2005 Botswana Prices Are Through The Roof...

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Jul 12th, 2004, 10:56 PM
  #1
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2005 Botswana Prices Are Through The Roof...

After spending a little time on www.e-gnu.com, it appears that the Botswanan game lodges have raised their prices significantly for the 2005 season. Here are just some examples of high season 2005 pricing, although I don't have the 2004 rates handy. Keep in mind, many of these rates are already discounted from the true rack rate, so it may not get much better than this:

Chief's Camp - $698 pppns
Chitabe Trails - $556 pppns
Duba Plains - $670 pppns
Duma Tau - $556 pppns
Jack's Camp - $546 pppns
Jao - $773 pppns
Khwai River Lodge - $705 pppns
Kings Pool - $773 pppns
Kwando Kwara - $584 pppns
Kwetsani - $584 pppns
Kwando Lagoon - $584 pppns
Mombo/Little Mombo - $964 pppns
Savuti - $556 pppns
Tubu Tree - $484 pppns
Vumbura/Little Vumbura - $584 pppns
Xigera - $556 pppns
Zibalianja - $493 pppns

I don't know how the rest of the board feels about the above pricing, but I think they are excessive. For a person to enjoy a 10 night Botswanan safari, they had better be pretty well off or save like there is no tomorrow. Really, I am just shocked by the pricing and I am thankful that one country (to remain nameless at least in this post) still has not lost their minds.

I guess Botswana is just riding on the coattails of the strong Rand, but with pricing like it is for 2005, I cannot imagine that as many people will go on safari, but I could very well be wrong.
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Jul 13th, 2004, 02:36 AM
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Supply and demand, my friend, supply and demand.

Botswana's edict is high end/low volume, so with relatively few lodges, the operators seek to charge the highest price that will yield the most guests.

I'm writing from the Bucharest, Romania airport, on my way to Sofia, Bulgaria, and then week in Stockholm and Oslo.

Having been on safari in each of the past five Summers, I thought we'd take a year off and visit two parts of Europe where we haven't spent much time.

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Jul 13th, 2004, 03:55 AM
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Have a wonderful trip, Michael!

Rocco, prices ARE high - because Botswana is being written about more and more in travel articles so demand is high.

For me, the price we paid for our recent trip, which included Botswana, was absolutely worth it. But "worth it" is an incredibly personal judgement and one people can only make for themselves.

I agree that for some, the prices quoted are just not worth the experience and it's good to know there are less expensive alternatives that offer equally stunning experiences.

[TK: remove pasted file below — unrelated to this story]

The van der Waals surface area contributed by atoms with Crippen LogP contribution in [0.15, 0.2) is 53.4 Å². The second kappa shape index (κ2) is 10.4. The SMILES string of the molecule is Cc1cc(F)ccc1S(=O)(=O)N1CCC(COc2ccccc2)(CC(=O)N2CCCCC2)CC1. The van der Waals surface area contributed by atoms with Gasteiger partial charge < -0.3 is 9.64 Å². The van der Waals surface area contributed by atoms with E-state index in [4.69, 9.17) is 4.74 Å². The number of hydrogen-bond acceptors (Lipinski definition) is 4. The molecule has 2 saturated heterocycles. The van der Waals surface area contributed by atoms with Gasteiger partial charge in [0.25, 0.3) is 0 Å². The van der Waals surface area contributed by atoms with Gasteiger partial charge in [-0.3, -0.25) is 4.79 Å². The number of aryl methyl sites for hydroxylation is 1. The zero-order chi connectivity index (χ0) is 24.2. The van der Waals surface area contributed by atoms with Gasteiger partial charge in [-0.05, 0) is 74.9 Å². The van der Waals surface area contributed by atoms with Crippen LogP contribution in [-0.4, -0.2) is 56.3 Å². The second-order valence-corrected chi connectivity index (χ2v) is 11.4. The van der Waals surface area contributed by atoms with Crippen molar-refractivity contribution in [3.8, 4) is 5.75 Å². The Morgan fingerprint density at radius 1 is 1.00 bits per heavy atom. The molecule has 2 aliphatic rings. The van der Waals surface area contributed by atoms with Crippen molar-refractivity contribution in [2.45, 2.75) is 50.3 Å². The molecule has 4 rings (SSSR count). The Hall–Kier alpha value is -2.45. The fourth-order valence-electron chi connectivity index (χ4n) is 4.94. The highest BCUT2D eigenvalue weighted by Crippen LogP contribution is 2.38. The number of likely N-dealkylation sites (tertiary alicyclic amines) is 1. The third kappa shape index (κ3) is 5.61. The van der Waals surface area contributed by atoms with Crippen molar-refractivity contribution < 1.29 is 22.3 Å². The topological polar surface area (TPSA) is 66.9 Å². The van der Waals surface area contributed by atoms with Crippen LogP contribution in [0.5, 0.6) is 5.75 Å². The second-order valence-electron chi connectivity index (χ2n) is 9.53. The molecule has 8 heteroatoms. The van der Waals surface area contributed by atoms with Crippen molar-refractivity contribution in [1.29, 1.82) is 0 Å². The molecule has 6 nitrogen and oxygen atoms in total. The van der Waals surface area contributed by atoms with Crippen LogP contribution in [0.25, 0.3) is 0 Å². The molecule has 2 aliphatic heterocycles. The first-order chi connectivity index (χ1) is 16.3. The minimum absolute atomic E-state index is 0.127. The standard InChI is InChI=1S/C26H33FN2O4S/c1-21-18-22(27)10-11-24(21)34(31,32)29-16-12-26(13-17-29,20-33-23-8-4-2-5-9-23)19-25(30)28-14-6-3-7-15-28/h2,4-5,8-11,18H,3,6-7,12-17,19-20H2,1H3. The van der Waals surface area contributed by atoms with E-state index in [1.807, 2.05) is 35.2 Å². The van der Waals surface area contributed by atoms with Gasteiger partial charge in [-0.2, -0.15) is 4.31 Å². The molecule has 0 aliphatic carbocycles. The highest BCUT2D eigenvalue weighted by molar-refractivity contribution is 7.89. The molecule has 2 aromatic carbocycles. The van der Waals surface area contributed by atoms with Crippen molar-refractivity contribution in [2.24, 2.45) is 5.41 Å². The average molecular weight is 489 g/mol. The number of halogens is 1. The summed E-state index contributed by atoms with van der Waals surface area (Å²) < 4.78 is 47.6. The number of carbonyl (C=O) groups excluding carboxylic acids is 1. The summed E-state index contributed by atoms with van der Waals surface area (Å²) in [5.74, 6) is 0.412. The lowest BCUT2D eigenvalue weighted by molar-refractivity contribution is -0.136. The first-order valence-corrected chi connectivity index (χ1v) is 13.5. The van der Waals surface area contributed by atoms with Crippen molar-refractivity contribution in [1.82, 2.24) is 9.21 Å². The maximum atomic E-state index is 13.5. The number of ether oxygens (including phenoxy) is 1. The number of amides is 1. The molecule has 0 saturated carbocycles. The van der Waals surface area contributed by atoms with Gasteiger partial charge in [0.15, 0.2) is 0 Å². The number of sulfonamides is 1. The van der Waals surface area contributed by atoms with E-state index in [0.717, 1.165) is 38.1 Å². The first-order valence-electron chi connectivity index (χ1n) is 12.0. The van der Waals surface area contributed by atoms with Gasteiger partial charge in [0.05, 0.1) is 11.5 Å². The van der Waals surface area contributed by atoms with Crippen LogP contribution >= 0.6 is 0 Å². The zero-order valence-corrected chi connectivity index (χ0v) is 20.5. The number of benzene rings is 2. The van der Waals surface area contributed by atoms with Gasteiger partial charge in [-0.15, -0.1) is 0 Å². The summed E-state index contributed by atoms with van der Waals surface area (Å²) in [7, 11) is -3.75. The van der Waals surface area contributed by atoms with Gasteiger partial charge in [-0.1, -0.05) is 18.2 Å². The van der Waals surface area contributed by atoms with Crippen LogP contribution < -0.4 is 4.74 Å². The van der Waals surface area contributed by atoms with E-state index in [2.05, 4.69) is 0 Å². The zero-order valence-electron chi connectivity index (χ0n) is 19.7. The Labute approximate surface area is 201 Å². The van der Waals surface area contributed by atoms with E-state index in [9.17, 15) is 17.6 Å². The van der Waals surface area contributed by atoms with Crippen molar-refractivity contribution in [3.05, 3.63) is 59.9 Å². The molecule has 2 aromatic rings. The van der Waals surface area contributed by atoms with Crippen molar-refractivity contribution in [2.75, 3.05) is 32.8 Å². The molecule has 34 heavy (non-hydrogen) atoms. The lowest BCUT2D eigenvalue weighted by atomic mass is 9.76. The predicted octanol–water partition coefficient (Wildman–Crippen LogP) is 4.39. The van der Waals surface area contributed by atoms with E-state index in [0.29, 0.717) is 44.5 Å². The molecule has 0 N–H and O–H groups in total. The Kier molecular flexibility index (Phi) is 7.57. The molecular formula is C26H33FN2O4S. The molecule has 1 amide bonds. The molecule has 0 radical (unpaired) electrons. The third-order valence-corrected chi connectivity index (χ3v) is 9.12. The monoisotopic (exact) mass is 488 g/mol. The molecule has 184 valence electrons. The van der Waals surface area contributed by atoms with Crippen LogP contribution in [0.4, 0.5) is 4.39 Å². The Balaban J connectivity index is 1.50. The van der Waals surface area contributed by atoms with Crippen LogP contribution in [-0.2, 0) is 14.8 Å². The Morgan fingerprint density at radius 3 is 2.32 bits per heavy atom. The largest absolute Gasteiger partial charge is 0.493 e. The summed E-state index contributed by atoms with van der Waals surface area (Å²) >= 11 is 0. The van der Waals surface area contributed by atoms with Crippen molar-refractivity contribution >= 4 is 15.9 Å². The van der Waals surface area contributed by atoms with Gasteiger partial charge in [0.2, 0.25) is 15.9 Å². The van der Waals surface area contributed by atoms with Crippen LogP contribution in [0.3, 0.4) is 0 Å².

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Jul 13th, 2004, 05:22 AM
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These prices also promote the "myth" that only rich people can afford an African safari. If a person stumbles on these prices first, they will most likely forget about a safari.


I looked and the prices at Mashatu in southern Botswana are still the same through March 05: $225 pppn in main camp and $140 pppn in the tent camp. Mashatu is owned by the same people that own MalaMala. I was there in Aug03 and wouldn't hesitate to go there again.

thit_cho's - I hope you are having as much fun this summer as you have the last five!
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Jul 13th, 2004, 06:46 AM
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Well, for those individuals not prepared to spend $20,000 on a 2 week vacation, there always is Luxury Link.

I was pleased to see that the following package is still on offer:

Johannesburg - 2 nights at Westcliff in a Junior Suite

Botswana - 4 nights divided between two Orient Express Safari Lodges (Savute Elephant Camp, Kwhai River Lodge or Eagle Island Camp)

Cape Town - 4 nights at Mount Nelson Hotel in a Junior Suite.

Unbelievably, this package is still going for well under $4,000 which would not even cover the 4 nights at the Orient Express Safari Lodges even through a discount operator like www.e-gnu.com.

I would imagine that the 2 nights at the Westcliff and the 4 nights at the Mount Nelson in junior suites may well be worth the $4,000 alone.

I have dealt with Luxury Link and I am confident that if a winning bidder wanted to add more time in Botswana at Orient Express Lodges that they would be able to do so, probably at no more than about a $750 per night (per room) expense.